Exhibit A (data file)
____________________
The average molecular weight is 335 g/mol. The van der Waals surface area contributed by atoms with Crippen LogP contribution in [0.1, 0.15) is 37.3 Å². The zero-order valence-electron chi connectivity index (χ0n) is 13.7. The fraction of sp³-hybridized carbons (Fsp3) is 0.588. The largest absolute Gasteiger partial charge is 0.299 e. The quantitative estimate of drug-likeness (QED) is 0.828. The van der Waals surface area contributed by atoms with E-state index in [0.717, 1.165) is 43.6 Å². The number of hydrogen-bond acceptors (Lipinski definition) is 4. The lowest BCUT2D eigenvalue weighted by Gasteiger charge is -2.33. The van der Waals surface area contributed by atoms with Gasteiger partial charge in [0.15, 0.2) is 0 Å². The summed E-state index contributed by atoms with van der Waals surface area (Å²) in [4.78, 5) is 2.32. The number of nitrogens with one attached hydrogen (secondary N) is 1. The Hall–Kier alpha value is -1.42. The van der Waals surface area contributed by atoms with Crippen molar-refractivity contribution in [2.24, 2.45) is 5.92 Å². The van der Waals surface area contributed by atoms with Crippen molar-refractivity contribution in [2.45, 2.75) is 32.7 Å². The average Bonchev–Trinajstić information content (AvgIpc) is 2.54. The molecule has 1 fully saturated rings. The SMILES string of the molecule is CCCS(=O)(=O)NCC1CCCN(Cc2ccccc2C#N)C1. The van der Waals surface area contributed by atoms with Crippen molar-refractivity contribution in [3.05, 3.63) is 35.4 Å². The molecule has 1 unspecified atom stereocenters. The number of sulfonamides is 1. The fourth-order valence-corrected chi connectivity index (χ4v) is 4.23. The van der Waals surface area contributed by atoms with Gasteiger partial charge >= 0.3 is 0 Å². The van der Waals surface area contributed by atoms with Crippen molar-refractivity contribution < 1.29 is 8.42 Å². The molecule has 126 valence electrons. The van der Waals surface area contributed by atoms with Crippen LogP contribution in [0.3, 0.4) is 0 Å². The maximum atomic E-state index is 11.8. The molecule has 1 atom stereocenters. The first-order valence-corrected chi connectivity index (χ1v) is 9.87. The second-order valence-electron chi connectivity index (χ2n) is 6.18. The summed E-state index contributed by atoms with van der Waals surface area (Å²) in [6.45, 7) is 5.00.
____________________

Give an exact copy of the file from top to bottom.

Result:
The average molecular weight is 335 g/mol. The van der Waals surface area contributed by atoms with Crippen LogP contribution in [0.1, 0.15) is 37.3 Å². The zero-order valence-electron chi connectivity index (χ0n) is 13.7. The fraction of sp³-hybridized carbons (Fsp3) is 0.588. The largest absolute Gasteiger partial charge is 0.299 e. The quantitative estimate of drug-likeness (QED) is 0.828. The van der Waals surface area contributed by atoms with E-state index in [0.717, 1.165) is 43.6 Å². The number of hydrogen-bond acceptors (Lipinski definition) is 4. The lowest BCUT2D eigenvalue weighted by Gasteiger charge is -2.33. The van der Waals surface area contributed by atoms with Gasteiger partial charge in [0.15, 0.2) is 0 Å². The summed E-state index contributed by atoms with van der Waals surface area (Å²) in [4.78, 5) is 2.32. The number of nitrogens with one attached hydrogen (secondary N) is 1. The Hall–Kier alpha value is -1.42. The van der Waals surface area contributed by atoms with Crippen molar-refractivity contribution in [2.24, 2.45) is 5.92 Å². The van der Waals surface area contributed by atoms with Crippen molar-refractivity contribution in [2.45, 2.75) is 32.7 Å². The average Bonchev–Trinajstić information content (AvgIpc) is 2.54. The molecule has 1 fully saturated rings. The SMILES string of the molecule is CCCS(=O)(=O)NCC1CCCN(Cc2ccccc2C#N)C1. The van der Waals surface area contributed by atoms with Crippen molar-refractivity contribution in [3.05, 3.63) is 35.4 Å². The molecule has 1 unspecified atom stereocenters. The number of sulfonamides is 1. The fourth-order valence-corrected chi connectivity index (χ4v) is 4.23. The van der Waals surface area contributed by atoms with Gasteiger partial charge >= 0.3 is 0 Å². The van der Waals surface area contributed by atoms with Crippen molar-refractivity contribution < 1.29 is 8.42 Å². The molecule has 126 valence electrons. The van der Waals surface area contributed by atoms with Crippen LogP contribution in [0.3, 0.4) is 0 Å². The maximum atomic E-state index is 11.8. The molecule has 1 atom stereocenters. The first-order valence-corrected chi connectivity index (χ1v) is 9.87. The second-order valence-electron chi connectivity index (χ2n) is 6.18. The summed E-state index contributed by atoms with van der Waals surface area (Å²) in [6.45, 7) is 5.00.